"We have come through three years of significant losses and shrinking of the industry, but there is a bright light at the end of the tunnel and that is based largely on the sound, strong baseline production group that is continuing to move forward and open new opportunities." says Haggins. "This core group anchors the seminar and it anchors the industry."
Industry analysts from a global perspective have pinpointed six countries being the main ones that will be relied upon for supplying pork products to the rest of the world and Canada is one of them, he says. "If we continue to make progress in getting our industry stabilized and back on a positive note, even at a par dollar we can look forward to some good growth in the years ahead."
The role of BPS in showcasing knowledge and science to support the industry has never been more important, he says. "BPS continues to be respected as one of the premier events in North America for the hog industry. For 2012, we're getting very good sponsorship support from our industry partners, attendance is shaping up to be very strong and just like every year we are looking forward to some excellent caliber speakers and discussion. It's a great event early in the year to really get people thinking and energized for the year ahead."
As always, the venue in the heart of the Rockies doesn't hurt, he says. "It's an outstanding setting that offers a great opportunity for everyone involved in the industry to exchange ideas and have some fun together in a very comfortable and inspiring atmosphere. The 2012 event promises to be an excellent Seminar all around and we are looking forward to seeing everyone there."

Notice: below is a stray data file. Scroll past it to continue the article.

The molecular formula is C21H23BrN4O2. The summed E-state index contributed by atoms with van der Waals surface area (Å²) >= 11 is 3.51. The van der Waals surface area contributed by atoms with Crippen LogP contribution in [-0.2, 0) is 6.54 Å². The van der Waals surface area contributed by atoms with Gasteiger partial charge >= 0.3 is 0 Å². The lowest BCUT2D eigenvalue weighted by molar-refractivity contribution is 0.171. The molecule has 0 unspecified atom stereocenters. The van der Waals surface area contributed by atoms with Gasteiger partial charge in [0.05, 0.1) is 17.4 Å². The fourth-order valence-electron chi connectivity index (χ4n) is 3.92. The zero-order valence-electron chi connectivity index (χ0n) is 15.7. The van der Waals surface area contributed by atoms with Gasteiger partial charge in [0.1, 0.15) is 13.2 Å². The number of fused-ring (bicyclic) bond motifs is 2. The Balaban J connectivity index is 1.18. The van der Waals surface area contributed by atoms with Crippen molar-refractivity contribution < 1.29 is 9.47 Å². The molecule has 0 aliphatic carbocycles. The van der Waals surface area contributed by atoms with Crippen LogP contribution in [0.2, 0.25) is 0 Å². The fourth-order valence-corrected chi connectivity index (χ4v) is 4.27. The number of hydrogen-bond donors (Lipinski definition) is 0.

Young scientists take spotlight with R.O. Ball AwardDate posted: October 25, 2011
Dr. Ron Ball
The lifeblood of the pork industry is the new generation of young people who are coming on board to support and lead it into the future.
Helping to recognize these emerging bright lights in the scientific arena is focus of the R.O. Ball Graduate Student Award. This annual BPS award was renamed in 2011 to honor Dr. Ron Ball, the recently retired University of Alberta professor who has served as program director of BPS for 14 years.
As the deadline nears for submissions for the 2012 award, an excellent crop of candidates is taking shape, reports Ball. "Training graduate students is the highlight of my scientific career and I'm honored to be involved with this award."
From the submissions received before the November 4, 2011, a scientific committee will select a limited number of final round abstracts representing "the most interesting and best science," says Ball. These graduate students will be invited to give an oral presentation of their work on the morning of Wednesday, January 18 at the main BPS plenary session, after which a final winner will be announced. . More information on the award is available on the BPS website.
Aherne awards honors appetite for innovationDate posted: October 25, 2011
The Banff Pork Seminar has prided itself as is a showcase of industry knowledge and innovation. Some of the best examples of how industry is taking the best of those characteristics and putting them into action are the recipients of F.X. Aherne awards.
The awards are named after the late Dr. Frank Aherne, a much-loved professor of swine nutrition and production at the University of Alberta in Edmonton and a major force for science-based progress in the western Canadian pork industry.